The Hound of the Baskervilles - Arthur Conan Doyle

(Perpustakaan Sri Jauhari) #1

wise than those who go on until the wheel turns against them, he
realised his gains and returned to England with them. It is only
two years since he took up his residence at Baskerville Hall, and
it is common talk how large were those schemes of
reconstruction and improvement which have been interrupted by
his death. Being himself childless, it was his openly expressed
desire that the whole countryside should, within his own
lifetime, profit by his good fortune, and many will have personal
reasons for bewailing his untimely end. His generous donations
to local and county charities have been frequently chronicled in
these columns.
“The circumstances connected with the death of Sir Charles
cannot be said to have been entirely cleared up by the inquest,
but at least enough has been done to dispose of those rumours to
which local superstition has given rise. There is no reason
whatever to suspect foul play, or to imagine that death could be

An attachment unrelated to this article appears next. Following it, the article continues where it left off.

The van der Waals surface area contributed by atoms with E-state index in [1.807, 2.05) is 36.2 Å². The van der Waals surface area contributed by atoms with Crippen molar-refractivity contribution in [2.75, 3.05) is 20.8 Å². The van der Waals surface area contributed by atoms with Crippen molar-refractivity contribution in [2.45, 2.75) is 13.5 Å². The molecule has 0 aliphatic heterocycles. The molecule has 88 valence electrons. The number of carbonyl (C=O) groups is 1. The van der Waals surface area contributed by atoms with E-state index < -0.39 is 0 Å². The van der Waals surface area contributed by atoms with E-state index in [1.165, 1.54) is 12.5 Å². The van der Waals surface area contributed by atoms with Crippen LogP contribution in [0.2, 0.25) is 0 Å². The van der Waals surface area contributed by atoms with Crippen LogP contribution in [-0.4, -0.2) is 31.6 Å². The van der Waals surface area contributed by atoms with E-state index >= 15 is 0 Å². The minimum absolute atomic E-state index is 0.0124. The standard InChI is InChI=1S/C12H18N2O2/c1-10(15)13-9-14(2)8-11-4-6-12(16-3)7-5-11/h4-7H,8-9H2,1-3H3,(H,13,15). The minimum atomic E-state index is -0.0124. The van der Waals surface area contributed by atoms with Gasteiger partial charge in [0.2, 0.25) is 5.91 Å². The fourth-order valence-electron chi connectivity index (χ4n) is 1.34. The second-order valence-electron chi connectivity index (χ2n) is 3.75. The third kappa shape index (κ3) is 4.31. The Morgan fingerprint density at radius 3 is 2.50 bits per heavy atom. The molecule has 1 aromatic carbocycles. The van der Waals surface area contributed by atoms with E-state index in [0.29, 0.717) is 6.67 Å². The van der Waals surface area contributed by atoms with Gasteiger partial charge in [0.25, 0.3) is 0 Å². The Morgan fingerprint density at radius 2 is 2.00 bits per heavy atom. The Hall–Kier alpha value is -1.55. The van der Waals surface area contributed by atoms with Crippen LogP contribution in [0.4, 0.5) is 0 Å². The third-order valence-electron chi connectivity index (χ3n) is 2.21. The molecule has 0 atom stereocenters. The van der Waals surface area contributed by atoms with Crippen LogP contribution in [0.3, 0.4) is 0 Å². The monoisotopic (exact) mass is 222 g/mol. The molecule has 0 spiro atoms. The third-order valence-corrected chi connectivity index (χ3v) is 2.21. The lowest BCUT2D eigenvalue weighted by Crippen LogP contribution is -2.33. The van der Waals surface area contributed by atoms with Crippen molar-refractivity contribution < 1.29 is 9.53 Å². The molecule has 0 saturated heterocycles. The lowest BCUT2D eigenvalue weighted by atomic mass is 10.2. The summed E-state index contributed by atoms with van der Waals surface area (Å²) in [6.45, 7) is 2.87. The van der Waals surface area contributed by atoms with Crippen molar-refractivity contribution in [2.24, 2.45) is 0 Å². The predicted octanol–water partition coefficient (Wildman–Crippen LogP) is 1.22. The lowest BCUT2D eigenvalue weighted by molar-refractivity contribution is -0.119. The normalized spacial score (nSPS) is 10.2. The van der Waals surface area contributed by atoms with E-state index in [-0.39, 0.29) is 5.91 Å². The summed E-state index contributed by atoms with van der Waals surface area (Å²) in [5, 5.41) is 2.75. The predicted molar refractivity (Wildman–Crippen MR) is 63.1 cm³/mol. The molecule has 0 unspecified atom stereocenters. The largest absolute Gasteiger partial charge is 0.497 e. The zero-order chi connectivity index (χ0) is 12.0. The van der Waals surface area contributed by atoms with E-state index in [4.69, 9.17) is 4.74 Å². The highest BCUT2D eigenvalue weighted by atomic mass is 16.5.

from any but natural causes. Sir Charles was a widower, and a
man who may be said to have been in some ways of an eccentric
habit of mind. In spite of his considerable wealth he was simple
in his personal tastes, and his indoor servants at Baskerville Hall
consisted of a married couple named Barrymore, the husband
acting as butler and the wife as housekeeper. Their evidence,
corroborated by that of several friends, tends to show that Sir
Charles’s health has for some time been impaired, and points
especially to some affection of the heart, manifesting itself in
changes of colour, breathlessness, and acute attacks of nervous
depression. Dr. James Mortimer, the friend and medical
attendant of the deceased, has given evidence to the same effect.
“The facts of the case are simple. Sir Charles Baskerville was
in the habit every night before going to bed of walking down the
famous yew alley of Baskerville Hall. The evidence of the
Barrymores shows that this had been his custom. On the fourth
of May Sir Charles had declared his intention of starting next
day for London, and had ordered Barrymore to prepare his
luggage. That night he went out as usual for his nocturnal walk,
in the course of which he was in the habit of smoking a cigar.
He never returned. At twelve o’clock Barrymore, finding the
hall door still open, became alarmed, and, lighting a lantern,
went in search of his master. The day had been wet, and Sir

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